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Volume 10, Number 2—February 2004
2004 SARS Edition
Clinical Study

Clinical Description of a Completed Outbreak of SARS in Vietnam, February–May, 2003

Hoang Thu Vu*, Katrin C. Leitmeyer†1, Dang Ha Le‡, Megge J. Miller§1, Quang Hien Nguyen‡1, Timothy M. Uyeki¶1, Mary G. Reynolds¶1, Jesper Aagesen#1, Karl G. Nicholson**1, Quang Huy Vu*, Huy Anh Bach††1, and Aileen J. Plant‡‡1Comments to Author 
Author affiliations: *Hanoi French Hospital, Hanoi, Vietnam; †Robert-Koch Institut, Berlin, Germany, and World Health Organization, Geneva, Switzerland; ‡Bach Mai Hospital, Hanoi, Vietnam; §Australian National University and Commonwealth Department of Health and Ageing, Canberra, Australia; ¶Centers for Disease Control and Prevention, Atlanta, Georgia, USA; #Swedish Institute for Infectious Disease Control, Jonkoping, Sweden; **Leicester Royal Infirmary, Leicester, UK; ††Hanoi Medical University, Hanoi Vietnam; ‡‡Curtin University of Technology, Perth, Western Australia; 1Members of the World Health Organization SARS Team in Vietnam.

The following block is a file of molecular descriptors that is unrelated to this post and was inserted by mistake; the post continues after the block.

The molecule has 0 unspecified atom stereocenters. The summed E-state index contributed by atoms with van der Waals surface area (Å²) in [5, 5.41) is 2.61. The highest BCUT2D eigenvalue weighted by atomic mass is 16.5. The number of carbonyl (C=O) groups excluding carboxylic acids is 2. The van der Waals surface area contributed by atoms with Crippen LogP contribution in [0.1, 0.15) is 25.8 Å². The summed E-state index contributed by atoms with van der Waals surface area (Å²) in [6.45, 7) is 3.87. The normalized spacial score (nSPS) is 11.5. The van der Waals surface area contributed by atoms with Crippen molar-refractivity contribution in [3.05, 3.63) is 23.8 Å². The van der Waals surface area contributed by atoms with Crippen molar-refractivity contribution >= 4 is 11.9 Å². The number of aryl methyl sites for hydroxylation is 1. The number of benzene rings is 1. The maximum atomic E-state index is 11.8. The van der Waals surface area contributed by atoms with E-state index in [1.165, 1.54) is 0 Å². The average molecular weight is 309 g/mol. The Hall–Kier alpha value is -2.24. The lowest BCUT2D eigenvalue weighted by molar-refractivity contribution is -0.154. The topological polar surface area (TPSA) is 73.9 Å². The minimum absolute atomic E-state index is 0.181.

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We investigated the clinical manifestations and course of all probable severe acute respiratory syndrome (SARS) patients in the Vietnam outbreak. Probable SARS cases were defined by using the revised World Health Organization criteria. We systematically reviewed medical records and undertook descriptive statistical analyses. All 62 patients were hospitalized. On admission, the most prominent symptoms were malaise (82.3%) and fever (79.0%). Cough, chest pain, and shortness of breath were present in approximately one quarter of the patients; 79.0% had lymphopenia; 40.3% had thrombocytopenia; 19.4% had leukopenia; and 75.8% showed changes on chest radiograph. Fever developed on the first day of illness onset, and both respiratory symptoms and radiographic changes occurred on day 4. On average, maximal radiographic changes were observed on day 10, and fevers subsided by day 13. Symptoms on admission were nonspecific, although fever, malaise, and lymphopenia were common. The complications of SARS included invasive intubation and ventilation (11.3%) and death (9.7%).